From the Archive: U.S. history took a dark turn in the aftermath of World War II as the Truman administration judged the Soviet Union and socialism bigger threats than the remnants of Nazism and other right-wing ideologies. So, Official Washington protected some of the world’s worst killers, Robert Parry reported in 2010.
Because democracy is dependent on an informed electorate, political control in advanced societies like the United States has focused on selective dissemination of information and ideological spin. A whistleblower like Pvt. Bradley Manning disrupts that process, says Norman Solomon.
The flap over a few IRS bureaucrats clumsily trying to identify the many right-wing groups abusing a tax-exempt status remains the “big story.” But the news media continues to miss the bigger scandal, the tricks used to create vast pools of “dark money” for buying the political process, writes Beverly Bandler.
Exclusive: The trial of Pvt. Bradley Manning for leaking classified documents is a test of values in the American Republic. The case pits a democracy’s need for knowledge against the government’s insistence on secrecy, a moral balancing act assessed by religious ethicist Daniel C. Maguire.
President Obama has promised to put tighter restrictions on his use of lethal drones in U.S. counterterrorism attacks, but even if he follows through, there’s no guarantee that some future president won’t cite the precedents of the past decade to expand the operations again, writes Independent Institute’s Ivan Eland.
Exclusive: Official Washington still glorifies George W. Bush’s “successful surge” in Iraq while ignoring the wanton slaughter inflicted on Iraqis. So, there remains a high-level desire to harshly punish Pvt. Bradley Manning for exposing the horrific truth about that and other war crimes, writes ex-CIA analyst Ray McGovern.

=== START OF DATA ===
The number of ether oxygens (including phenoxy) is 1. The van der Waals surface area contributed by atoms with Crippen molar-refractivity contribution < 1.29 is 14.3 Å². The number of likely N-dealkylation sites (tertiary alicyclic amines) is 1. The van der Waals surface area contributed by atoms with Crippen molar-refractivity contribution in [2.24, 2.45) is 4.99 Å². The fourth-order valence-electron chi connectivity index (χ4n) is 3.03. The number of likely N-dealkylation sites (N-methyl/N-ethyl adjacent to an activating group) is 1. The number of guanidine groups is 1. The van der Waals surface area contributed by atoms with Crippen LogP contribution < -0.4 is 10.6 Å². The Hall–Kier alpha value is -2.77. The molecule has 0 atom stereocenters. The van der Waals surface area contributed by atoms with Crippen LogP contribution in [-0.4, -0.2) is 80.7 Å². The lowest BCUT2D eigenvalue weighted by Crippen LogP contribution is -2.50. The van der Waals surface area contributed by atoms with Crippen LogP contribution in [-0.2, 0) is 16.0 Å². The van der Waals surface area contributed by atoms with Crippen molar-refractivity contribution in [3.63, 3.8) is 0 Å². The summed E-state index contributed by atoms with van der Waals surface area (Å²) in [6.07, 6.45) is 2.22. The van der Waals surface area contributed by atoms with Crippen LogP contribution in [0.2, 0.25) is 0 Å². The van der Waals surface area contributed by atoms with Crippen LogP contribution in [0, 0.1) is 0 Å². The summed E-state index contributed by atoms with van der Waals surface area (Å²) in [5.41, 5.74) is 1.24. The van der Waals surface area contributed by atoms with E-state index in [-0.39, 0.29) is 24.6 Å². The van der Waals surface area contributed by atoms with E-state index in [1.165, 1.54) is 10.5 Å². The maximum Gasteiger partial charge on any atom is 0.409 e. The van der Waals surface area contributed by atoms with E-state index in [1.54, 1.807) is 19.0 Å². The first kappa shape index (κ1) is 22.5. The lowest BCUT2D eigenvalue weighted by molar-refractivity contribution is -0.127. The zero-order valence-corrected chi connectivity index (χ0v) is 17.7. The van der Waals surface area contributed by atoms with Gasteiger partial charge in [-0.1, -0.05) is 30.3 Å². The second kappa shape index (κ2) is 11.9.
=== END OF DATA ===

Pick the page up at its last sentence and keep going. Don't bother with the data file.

For decades, the U.S. State Department’s reports on human rights and terrorism have been exercises in hypocrisy. The reports have been used as clubs against “enemies” and as excuses for “allies.” The latest terrorism report fits that sorry and dishonest trend, as ex-CIA analyst Paul R. Pillar notes.
Exclusive: The U.S. government wants to lock away Pvt. Bradley Manning for life because he released hundreds of thousands of classified documents that he believes revealed war crimes and other wrongdoing. But overlooked is how much damage over-classification does to the Republic, says Robert Parry.
Exclusive: For several decades, mainstream U.S. journalists have fled from the career-threatening label “liberal,” even to the point of destroying honest colleagues who got in the crosshairs of the Right. The story of the late Gary Webb and his Contra-cocaine revelations was a troubling case in point, writes Robert Parry.
With Private Bradley Manning’s leak trial about to start and with Wikileaks founder Julian Assange still holed up in the Ecuador Embassy in London, “We Steal Secrets,” a new big-budget documentary purports to explain the controversy but has more the look of a hit job, says Danny Schechter.